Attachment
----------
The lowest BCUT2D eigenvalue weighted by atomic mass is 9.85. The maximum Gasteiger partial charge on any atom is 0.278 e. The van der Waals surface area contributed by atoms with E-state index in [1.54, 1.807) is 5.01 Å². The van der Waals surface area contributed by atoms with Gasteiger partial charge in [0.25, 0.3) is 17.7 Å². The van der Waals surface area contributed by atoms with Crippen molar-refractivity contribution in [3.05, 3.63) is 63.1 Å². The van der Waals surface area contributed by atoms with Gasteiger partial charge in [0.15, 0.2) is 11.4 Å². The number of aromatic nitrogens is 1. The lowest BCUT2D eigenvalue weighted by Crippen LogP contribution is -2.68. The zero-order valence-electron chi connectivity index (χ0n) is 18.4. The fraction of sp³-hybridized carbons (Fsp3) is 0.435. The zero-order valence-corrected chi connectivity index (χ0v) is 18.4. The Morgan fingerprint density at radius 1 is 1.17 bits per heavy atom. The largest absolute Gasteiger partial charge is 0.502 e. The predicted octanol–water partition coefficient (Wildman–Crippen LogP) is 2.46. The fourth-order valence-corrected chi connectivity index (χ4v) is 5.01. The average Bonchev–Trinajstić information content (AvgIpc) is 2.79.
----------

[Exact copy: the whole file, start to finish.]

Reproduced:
The lowest BCUT2D eigenvalue weighted by atomic mass is 9.85. The maximum Gasteiger partial charge on any atom is 0.278 e. The van der Waals surface area contributed by atoms with E-state index in [1.54, 1.807) is 5.01 Å². The van der Waals surface area contributed by atoms with Gasteiger partial charge in [0.25, 0.3) is 17.7 Å². The van der Waals surface area contributed by atoms with Crippen molar-refractivity contribution in [3.05, 3.63) is 63.1 Å². The van der Waals surface area contributed by atoms with Gasteiger partial charge in [0.15, 0.2) is 11.4 Å². The number of aromatic nitrogens is 1. The lowest BCUT2D eigenvalue weighted by Crippen LogP contribution is -2.68. The zero-order valence-electron chi connectivity index (χ0n) is 18.4. The fraction of sp³-hybridized carbons (Fsp3) is 0.435. The zero-order valence-corrected chi connectivity index (χ0v) is 18.4. The Morgan fingerprint density at radius 1 is 1.17 bits per heavy atom. The largest absolute Gasteiger partial charge is 0.502 e. The predicted octanol–water partition coefficient (Wildman–Crippen LogP) is 2.46. The fourth-order valence-corrected chi connectivity index (χ4v) is 5.01. The average Bonchev–Trinajstić information content (AvgIpc) is 2.79.